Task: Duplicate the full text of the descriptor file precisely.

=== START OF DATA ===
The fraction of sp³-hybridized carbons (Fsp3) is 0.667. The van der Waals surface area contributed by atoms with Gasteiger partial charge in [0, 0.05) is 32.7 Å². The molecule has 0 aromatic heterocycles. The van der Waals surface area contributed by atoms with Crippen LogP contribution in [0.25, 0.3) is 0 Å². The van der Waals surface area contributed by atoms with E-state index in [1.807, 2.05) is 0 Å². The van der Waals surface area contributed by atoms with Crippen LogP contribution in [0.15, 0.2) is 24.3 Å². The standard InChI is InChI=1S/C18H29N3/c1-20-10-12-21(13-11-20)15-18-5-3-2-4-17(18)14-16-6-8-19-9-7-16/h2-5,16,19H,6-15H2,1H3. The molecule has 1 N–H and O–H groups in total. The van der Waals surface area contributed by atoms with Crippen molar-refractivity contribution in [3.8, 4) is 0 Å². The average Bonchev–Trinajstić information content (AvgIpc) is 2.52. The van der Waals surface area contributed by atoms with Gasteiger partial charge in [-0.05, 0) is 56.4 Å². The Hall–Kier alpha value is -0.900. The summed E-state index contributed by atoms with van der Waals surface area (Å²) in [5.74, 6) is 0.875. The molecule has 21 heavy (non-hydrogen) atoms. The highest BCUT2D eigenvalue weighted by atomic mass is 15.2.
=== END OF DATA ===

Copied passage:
The fraction of sp³-hybridized carbons (Fsp3) is 0.667. The van der Waals surface area contributed by atoms with Gasteiger partial charge in [0, 0.05) is 32.7 Å². The molecule has 0 aromatic heterocycles. The van der Waals surface area contributed by atoms with Crippen LogP contribution in [0.25, 0.3) is 0 Å². The van der Waals surface area contributed by atoms with E-state index in [1.807, 2.05) is 0 Å². The van der Waals surface area contributed by atoms with Crippen LogP contribution in [0.15, 0.2) is 24.3 Å². The standard InChI is InChI=1S/C18H29N3/c1-20-10-12-21(13-11-20)15-18-5-3-2-4-17(18)14-16-6-8-19-9-7-16/h2-5,16,19H,6-15H2,1H3. The molecule has 1 N–H and O–H groups in total. The van der Waals surface area contributed by atoms with Crippen molar-refractivity contribution in [3.8, 4) is 0 Å². The average Bonchev–Trinajstić information content (AvgIpc) is 2.52. The van der Waals surface area contributed by atoms with Gasteiger partial charge in [-0.05, 0) is 56.4 Å². The Hall–Kier alpha value is -0.900. The summed E-state index contributed by atoms with van der Waals surface area (Å²) in [5.74, 6) is 0.875. The molecule has 21 heavy (non-hydrogen) atoms. The highest BCUT2D eigenvalue weighted by atomic mass is 15.2.